Shot is fired from a blasting gun at a ceramic leaf spring to correct its shape or cause specific warping as desired. Credit: Felicitas Gemetz; Fraunhofer IWM.
Ceramic materials are the go-to materials for applications in corrosive, high-temperature environments. However, shaping ceramics, especially thin parts such as leaf springs or lightweight mirrors is not simple and is often time-consuming and expensive. For example, finishing fired ceramic components by machining usually is done with costly diamond tooling. The machining process itself introduces residual stresses and distortions. Add in the problems inherent to machining brittle materials, and the cost of machining becomes prohibitive.
Metallurgists use shot peening to improve the fatigue life of metal components by inducing compressive stresses in the peened surface. The deformation caused by the shot also cold works the surface layer and hardens it.
Researchers at the Fraunhofer Institutes for Mechanics of Materials IWM in Freiburg and for Production Systems and Design Technology IPK in Berlin turned to shot peening to remove distortion from thin, even ceramic plates. In the new release, IWM business leader Wulf Pfeiffer says, “Shot peening is common practice for working metals, but the technique has never been used on ceramics because they are so brittle – they could shatter, like a china plate being hit with a hammer. This meant that we had to adapt the method to the material with great precision.”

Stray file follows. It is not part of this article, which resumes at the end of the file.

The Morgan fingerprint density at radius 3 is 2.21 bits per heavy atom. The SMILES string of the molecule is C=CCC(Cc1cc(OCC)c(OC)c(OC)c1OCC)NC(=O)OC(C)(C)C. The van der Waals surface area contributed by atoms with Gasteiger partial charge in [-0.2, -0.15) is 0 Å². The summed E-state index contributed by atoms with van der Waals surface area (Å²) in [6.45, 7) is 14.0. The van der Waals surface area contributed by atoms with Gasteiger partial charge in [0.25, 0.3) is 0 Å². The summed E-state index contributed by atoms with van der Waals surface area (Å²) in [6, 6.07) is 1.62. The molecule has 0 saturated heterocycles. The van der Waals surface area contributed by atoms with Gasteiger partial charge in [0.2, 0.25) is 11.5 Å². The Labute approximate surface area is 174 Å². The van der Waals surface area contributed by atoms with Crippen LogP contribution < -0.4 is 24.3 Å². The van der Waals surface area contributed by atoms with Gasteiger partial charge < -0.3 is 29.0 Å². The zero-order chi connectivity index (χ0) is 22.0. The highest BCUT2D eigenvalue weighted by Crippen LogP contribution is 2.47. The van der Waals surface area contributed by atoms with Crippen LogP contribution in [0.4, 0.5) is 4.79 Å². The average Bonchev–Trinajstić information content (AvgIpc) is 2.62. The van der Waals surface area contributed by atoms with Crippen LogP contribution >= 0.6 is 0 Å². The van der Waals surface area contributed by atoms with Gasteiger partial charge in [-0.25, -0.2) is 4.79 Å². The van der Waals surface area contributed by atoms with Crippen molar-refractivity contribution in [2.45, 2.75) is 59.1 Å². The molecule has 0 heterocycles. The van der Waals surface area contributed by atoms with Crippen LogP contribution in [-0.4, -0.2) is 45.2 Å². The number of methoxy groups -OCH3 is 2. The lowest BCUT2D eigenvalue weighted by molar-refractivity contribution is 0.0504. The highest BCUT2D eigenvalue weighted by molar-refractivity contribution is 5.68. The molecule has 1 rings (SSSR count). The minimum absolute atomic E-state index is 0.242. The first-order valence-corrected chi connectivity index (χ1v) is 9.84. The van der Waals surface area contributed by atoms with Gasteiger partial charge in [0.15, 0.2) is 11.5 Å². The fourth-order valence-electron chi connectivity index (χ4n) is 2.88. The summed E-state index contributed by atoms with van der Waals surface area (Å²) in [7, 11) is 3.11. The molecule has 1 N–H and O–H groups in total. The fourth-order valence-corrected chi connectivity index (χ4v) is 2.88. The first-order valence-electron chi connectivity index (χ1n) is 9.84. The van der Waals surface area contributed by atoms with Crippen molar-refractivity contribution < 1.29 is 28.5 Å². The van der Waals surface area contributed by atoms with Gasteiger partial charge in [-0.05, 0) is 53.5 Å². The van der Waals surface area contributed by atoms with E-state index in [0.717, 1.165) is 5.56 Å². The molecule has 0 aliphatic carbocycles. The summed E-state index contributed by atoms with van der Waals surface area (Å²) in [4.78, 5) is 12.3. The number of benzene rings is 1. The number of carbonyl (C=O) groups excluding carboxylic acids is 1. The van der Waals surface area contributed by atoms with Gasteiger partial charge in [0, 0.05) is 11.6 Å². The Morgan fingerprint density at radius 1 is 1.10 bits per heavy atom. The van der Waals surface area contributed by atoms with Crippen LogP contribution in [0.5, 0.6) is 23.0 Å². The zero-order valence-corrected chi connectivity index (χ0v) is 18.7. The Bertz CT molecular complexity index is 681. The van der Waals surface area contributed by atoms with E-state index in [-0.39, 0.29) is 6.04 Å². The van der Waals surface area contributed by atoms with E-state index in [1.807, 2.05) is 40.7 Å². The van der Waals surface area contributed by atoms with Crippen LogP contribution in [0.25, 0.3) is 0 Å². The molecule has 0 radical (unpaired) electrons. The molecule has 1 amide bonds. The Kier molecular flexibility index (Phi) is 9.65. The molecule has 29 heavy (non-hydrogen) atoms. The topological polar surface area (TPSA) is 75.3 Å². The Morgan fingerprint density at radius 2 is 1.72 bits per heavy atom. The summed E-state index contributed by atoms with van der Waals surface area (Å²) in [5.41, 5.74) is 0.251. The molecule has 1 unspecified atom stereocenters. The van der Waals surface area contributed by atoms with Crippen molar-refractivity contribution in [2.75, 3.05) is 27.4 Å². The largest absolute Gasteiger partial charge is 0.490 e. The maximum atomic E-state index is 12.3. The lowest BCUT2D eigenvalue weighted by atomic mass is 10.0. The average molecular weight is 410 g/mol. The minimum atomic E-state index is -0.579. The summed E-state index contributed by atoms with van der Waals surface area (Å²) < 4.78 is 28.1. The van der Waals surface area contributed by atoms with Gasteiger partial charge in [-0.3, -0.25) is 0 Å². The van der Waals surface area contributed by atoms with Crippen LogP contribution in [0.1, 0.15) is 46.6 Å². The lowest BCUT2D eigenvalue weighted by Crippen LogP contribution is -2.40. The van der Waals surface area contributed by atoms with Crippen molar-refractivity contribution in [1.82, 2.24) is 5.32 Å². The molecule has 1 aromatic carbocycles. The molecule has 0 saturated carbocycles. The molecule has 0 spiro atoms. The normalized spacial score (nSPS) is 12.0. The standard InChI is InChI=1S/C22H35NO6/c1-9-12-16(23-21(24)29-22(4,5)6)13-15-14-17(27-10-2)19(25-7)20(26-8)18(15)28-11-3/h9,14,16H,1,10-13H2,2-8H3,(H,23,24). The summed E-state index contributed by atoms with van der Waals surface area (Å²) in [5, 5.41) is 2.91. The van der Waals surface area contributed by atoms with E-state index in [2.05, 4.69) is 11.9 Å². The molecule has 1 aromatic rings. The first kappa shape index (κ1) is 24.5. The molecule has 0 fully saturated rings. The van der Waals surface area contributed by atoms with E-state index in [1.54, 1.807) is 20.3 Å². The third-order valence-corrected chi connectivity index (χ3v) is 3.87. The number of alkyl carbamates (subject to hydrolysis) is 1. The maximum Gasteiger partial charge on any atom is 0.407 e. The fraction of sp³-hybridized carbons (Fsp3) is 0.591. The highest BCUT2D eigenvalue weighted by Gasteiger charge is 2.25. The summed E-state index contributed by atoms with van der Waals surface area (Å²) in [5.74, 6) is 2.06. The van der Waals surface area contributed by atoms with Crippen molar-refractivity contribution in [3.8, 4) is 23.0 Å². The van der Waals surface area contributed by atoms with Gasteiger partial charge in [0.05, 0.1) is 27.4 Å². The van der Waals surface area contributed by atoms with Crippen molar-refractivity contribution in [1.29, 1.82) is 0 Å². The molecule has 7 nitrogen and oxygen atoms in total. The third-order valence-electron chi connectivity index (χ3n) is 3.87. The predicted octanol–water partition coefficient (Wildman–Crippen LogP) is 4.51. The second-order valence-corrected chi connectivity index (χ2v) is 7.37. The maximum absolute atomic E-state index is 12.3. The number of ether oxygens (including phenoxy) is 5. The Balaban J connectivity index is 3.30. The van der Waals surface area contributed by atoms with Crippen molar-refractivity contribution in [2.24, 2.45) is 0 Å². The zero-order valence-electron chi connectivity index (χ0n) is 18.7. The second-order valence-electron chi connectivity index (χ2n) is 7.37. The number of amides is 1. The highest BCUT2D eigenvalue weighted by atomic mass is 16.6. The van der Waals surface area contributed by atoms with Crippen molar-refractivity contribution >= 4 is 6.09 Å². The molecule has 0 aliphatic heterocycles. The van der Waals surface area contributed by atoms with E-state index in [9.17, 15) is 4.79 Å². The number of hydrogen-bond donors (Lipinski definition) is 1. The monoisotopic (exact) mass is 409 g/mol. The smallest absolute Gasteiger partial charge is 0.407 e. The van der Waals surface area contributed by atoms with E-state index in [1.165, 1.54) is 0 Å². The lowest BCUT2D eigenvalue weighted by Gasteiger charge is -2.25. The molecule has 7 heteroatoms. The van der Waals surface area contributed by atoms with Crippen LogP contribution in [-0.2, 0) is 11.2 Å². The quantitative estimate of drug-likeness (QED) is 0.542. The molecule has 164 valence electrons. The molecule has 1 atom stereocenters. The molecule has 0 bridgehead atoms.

Three factors proved to be critical. First, shot size mattered. It the pellets were too large, they would destroy the ceramic surface. Second, shot speed must be kept within a proper range. Too slow and the surface does not alter enough, but too fast, and the surface will be damaged. Third, the duration needs to be controlled. Researchers found “it is important not to bombard the same spot too often with too much shot.”
The Fraunhofer team has applied the technique to several prototypes, including a ceramic leaf spring and a concave mirror, and they have worked out enough of the process parameters to use it in series production. For the next steps, the IWM team is working on multi-axis simulation, and the IPK team is working on developing robotic automation
The news release does not say what materials have been successfully shot peened, nor is anything said about the resulting microstructure of the surface and possible effects on properties. It would be nice to know, for example, if the surface amorphizes during peening, which could change the surface properties dramatically.